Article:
…threaten to declare force majeure
By Etuka Sunday
Generation Companies under the auspices of Association of Power Generation Companies (APGC) have rejected the 0.75% unregulated administrative charge by the Nigerian Bulk Electricity Trading Plc (NBET).
The companies have also threatened to declare force majeure if the directive by NBET to them on the charge is not reversed.
Addressing newsmen in Abuja at the weekend, the Executive Secretary, APGC, Dr. Joy Ogaji said, if the issue is not “addressed quickly, the time may just be right for GenCos to declare force majeure and release themselves of all market obligations, for which we (GenCos) cannot be held accountable.”
Dr. Ogaji said, NBET, on 13th September, 2019 issued a letter to individual thermal GenCos directing them to obtain, as a matter of urgency, their respective board approvals or resolutions, bequeathing responsibility for payment of gas and transportation to the respective supply companies for an administrative charge of 0.75%.
She said, the letter gave each GenCo three (3) working days ultimatum to respond with the board resolution i.e. September 13 to 18, 2019 or face non-payment of energy invoices.
She noted that “NBET like other market participants, is a licensee of NERC, and as such is expected to understand that in a regulated market, every expense/cost must be backed by regulatory approval for effective computation of the market tariffs.
“The generation companies are not aware that such approvals have been issued by NERC nor is there any policy directive to this effect.
“The fact that NBET is placing the extortionist 0.75% “administrative charge” on GenCos who are already convulsing, in the NESI is an aberration on the duty of care placed on NBET.
“In addition, going by the principle of privity of contracts, Thermal GenCos have contractual obligations to pay their gas suppliers. If they do not pay, that burden remains with them,” she said.
According to her, “NBET claims that thermal GenCos have not been making pro-rata payments for gas from monthly invoices paid by the market. For example, from the paltry 15% of the June 2019 energy invoice paid to each GenCo, NBET expects each Thermal GenCo to make pro-rata payments of 15% of the gas invoice to gas suppliers and transporters.
“Given that a Thermal GenCos’s gas bill is between 50% and 70% of their total monthly revenue (depending on their efficiency and tariff), the implications of carrying out NBET’s directive of pro-rata payments is that a thermal Genco with about 60% of its total revenue as gas cost, will be left with about 6% [15% – (0.6*15%)] of such total energy invoice to operate the power plant! This is because of the 15% received from the market, about 9% must be allocated to gas as pro-rata payment.
“This is certainly not sustainable as it is unfathomable that any going concern gets paid only 15% of its invoices and yet be expected to perform within the requirement of the performance and other relevant market agreements entered into.
“Given that a GenCo requires 20% to 30% of its total revenue to meet the direct operating cost of keeping the plants running on a monthly basis, gas exclusive, if NBET’s directive on pro-rata payments is carried out, the 6% that will be left for the GenCos cannot even cater for staff costs, not to talk of having the resources to procure basic spare parts that the machines require to keep them in operation,” she said.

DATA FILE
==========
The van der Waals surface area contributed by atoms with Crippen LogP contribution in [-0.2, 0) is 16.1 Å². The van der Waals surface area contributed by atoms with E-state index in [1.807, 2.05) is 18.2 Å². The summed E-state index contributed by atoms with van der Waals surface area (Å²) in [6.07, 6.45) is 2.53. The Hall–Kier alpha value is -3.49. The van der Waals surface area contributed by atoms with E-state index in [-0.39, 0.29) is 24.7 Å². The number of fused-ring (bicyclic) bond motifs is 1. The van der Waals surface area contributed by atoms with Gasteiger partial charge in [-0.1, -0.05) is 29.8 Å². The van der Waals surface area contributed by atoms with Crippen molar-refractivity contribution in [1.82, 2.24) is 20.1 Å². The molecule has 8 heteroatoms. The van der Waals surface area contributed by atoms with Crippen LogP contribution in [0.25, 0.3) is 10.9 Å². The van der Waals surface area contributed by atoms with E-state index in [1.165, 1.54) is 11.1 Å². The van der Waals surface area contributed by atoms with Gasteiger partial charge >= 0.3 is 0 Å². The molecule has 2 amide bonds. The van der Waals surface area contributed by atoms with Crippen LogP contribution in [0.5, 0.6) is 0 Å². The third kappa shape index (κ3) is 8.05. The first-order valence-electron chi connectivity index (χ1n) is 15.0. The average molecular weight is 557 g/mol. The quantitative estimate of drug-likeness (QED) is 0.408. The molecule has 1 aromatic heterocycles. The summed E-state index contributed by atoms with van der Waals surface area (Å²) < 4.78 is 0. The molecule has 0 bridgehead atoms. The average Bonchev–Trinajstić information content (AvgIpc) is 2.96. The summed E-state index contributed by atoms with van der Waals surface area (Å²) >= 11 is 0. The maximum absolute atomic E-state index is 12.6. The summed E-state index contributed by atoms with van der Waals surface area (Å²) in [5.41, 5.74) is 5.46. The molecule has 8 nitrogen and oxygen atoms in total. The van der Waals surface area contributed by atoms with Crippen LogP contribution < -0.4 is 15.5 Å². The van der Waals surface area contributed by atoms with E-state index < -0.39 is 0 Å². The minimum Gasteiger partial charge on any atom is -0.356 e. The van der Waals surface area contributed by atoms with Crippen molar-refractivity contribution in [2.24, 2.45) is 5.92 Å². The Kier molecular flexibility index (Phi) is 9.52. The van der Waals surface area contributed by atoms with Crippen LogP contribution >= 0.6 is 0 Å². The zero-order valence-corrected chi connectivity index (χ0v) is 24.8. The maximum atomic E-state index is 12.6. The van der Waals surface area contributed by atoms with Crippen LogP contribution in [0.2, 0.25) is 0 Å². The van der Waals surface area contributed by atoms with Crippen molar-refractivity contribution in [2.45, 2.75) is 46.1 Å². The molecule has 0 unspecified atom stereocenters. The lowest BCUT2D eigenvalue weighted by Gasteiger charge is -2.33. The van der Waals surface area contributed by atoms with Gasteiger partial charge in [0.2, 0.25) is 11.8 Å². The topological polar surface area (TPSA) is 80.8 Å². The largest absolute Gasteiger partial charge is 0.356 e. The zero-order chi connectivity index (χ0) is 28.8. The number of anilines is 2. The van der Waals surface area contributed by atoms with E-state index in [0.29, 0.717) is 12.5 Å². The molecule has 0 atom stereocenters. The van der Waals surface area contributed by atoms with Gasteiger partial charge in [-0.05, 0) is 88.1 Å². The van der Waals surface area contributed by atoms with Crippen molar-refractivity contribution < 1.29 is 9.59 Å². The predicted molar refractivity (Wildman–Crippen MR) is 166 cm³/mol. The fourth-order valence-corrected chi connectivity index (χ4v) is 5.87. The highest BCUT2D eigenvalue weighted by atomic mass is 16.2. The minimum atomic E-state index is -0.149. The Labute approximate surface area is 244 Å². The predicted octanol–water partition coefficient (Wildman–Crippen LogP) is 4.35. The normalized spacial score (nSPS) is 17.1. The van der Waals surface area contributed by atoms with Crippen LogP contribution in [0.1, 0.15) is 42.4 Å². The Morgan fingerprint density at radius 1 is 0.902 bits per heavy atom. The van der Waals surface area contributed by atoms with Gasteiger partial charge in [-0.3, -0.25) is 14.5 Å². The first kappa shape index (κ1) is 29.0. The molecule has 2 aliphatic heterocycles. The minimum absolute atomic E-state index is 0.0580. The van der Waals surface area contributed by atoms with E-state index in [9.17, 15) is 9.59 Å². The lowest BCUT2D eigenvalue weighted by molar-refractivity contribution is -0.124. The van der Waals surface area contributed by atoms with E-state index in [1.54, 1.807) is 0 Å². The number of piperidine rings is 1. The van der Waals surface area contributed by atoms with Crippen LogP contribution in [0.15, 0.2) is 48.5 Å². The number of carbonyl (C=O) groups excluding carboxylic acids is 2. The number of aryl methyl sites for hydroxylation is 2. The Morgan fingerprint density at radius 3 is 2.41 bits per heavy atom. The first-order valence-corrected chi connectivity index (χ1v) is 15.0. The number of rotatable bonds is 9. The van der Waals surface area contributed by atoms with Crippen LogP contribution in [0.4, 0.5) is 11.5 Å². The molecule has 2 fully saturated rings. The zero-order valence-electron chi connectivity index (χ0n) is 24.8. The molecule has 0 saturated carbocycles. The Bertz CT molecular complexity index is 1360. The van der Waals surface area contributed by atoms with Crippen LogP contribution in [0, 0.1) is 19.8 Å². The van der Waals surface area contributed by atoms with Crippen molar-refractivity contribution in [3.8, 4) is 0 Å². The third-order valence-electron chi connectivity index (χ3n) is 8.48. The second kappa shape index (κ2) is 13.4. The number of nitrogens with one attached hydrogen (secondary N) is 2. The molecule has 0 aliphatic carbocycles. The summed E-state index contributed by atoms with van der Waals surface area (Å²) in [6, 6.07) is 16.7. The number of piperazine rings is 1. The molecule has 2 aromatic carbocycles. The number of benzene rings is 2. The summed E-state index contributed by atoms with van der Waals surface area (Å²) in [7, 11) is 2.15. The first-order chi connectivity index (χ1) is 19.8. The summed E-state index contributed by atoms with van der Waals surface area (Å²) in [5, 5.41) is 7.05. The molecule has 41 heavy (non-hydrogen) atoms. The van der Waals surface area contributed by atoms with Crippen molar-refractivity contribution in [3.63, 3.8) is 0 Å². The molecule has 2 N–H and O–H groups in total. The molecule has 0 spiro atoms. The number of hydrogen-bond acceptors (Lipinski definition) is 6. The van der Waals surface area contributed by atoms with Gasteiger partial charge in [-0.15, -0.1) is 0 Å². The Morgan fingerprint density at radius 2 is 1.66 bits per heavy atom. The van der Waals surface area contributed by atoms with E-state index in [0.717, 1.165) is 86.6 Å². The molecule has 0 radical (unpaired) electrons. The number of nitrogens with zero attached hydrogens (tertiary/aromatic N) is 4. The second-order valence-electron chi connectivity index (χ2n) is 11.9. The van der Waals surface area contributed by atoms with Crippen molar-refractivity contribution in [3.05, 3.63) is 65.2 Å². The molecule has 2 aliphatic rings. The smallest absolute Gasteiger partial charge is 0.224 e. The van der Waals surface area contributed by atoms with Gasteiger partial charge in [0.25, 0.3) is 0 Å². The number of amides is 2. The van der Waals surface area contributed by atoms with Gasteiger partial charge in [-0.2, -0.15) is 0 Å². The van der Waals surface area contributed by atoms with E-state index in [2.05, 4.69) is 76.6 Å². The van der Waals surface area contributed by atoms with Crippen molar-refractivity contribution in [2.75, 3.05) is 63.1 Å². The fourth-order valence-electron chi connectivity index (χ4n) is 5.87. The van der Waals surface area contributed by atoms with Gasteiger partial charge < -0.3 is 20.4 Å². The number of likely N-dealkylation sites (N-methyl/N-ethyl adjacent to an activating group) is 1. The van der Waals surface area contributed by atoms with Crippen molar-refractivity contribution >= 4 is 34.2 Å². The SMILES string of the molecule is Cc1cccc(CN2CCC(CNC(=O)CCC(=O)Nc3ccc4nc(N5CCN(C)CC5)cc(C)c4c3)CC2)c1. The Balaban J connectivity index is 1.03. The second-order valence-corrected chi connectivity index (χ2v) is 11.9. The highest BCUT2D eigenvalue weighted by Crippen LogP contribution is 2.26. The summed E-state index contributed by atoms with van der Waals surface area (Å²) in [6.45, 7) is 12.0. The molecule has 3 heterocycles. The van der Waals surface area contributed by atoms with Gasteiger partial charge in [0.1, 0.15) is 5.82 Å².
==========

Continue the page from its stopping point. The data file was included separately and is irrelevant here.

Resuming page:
The APGC Secretary said, it was “curious to note that during a face- to-face meeting between NBET management and the GenCos, NBET claimed that:
“It was directed by the Presidency to take over the processing of gas payment on behalf of the GenCos
“It had approval to apply 0.75% as administrative charges or cost on payment to gas suppliers.
“The said 0.75% administrative charge is compulsory as it is a Condition Precedent (CP) for GenCos to access the N600bn the Federal Government has approved for immediate payment to gas suppliers and GenCos.
“Introducing an additional burden of 0.75% to GenCos gas invoices payments implies that NBET is looking to rake in a windfall of not less than N2.7billion as its administrative fees for a service of only collating and submitting invoices to the Central Bank of Nigeria (CBN), who in effect makes the payment to GenCos and the gas parties.
“If NBET gets its way in executing its planned action, it will set in motion a significant precedent that any entity can take up the role of a regulator in the NESI, giving directive without relevant stakeholder engagement and regulatory (NERC) approval.
“NBET therefore needs to come out clean and make known where and when stakeholders’ meetings involving all parties such as the Regulator (NERC), NBET, Gas suppliers and GenCos held to discuss and explore the intricacies of such multi-party transaction before issuing such a directive,” she said.
She pointed out that “the GenCos are worried that if NBET is allowed to carry on with this shenanigan for services that amount to nothing more than being a “delivery truck”, since the Market Operator (MO) does the major work of preparing invoices and settlement statement for NBET to pass same to CBN for payment.
“It should also be noted that NBET, acting only as a “conveyor belt” or “agent” of GenCos funds, is currently paid 2.5% of the total market payments.
“NBET does not have the moral right to receive 100% of its service charge from the Market Operator (MO) while it does virtually nothing to enable GenCos receive their invoices in full.
“Probably, the monthly payment gap of GenCos market invoice is an incentive for NBET’s continued stay in the market to adjudicate any government intervention facility.
“What is expected of NBET as the Obligor for the GenCos, is to come up with viable strategies to make the GenCos WHOLE and not to create a gaping HOLE in their limited finances,” she said.